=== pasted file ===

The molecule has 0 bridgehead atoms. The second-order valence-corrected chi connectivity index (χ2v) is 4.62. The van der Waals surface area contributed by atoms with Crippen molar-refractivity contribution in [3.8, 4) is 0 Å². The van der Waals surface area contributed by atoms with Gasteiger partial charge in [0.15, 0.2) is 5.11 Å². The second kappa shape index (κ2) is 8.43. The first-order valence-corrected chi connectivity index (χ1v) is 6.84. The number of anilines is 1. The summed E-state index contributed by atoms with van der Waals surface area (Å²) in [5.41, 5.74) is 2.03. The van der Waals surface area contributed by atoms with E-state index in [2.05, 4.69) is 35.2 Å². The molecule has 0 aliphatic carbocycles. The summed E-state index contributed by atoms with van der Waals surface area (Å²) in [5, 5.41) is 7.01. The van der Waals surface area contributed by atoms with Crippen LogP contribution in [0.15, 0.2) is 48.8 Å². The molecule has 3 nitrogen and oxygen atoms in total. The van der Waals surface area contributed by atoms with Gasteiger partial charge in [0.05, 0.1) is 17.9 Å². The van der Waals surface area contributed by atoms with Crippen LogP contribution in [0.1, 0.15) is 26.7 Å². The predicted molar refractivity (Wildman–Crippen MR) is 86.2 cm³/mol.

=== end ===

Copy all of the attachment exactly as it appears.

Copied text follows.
The molecule has 0 bridgehead atoms. The second-order valence-corrected chi connectivity index (χ2v) is 4.62. The van der Waals surface area contributed by atoms with Crippen molar-refractivity contribution in [3.8, 4) is 0 Å². The van der Waals surface area contributed by atoms with Gasteiger partial charge in [0.15, 0.2) is 5.11 Å². The second kappa shape index (κ2) is 8.43. The first-order valence-corrected chi connectivity index (χ1v) is 6.84. The number of anilines is 1. The summed E-state index contributed by atoms with van der Waals surface area (Å²) in [5.41, 5.74) is 2.03. The van der Waals surface area contributed by atoms with E-state index in [2.05, 4.69) is 35.2 Å². The molecule has 0 aliphatic carbocycles. The summed E-state index contributed by atoms with van der Waals surface area (Å²) in [5, 5.41) is 7.01. The van der Waals surface area contributed by atoms with Crippen LogP contribution in [0.15, 0.2) is 48.8 Å². The molecule has 3 nitrogen and oxygen atoms in total. The van der Waals surface area contributed by atoms with Gasteiger partial charge in [0.05, 0.1) is 17.9 Å². The van der Waals surface area contributed by atoms with Crippen LogP contribution in [0.1, 0.15) is 26.7 Å². The predicted molar refractivity (Wildman–Crippen MR) is 86.2 cm³/mol.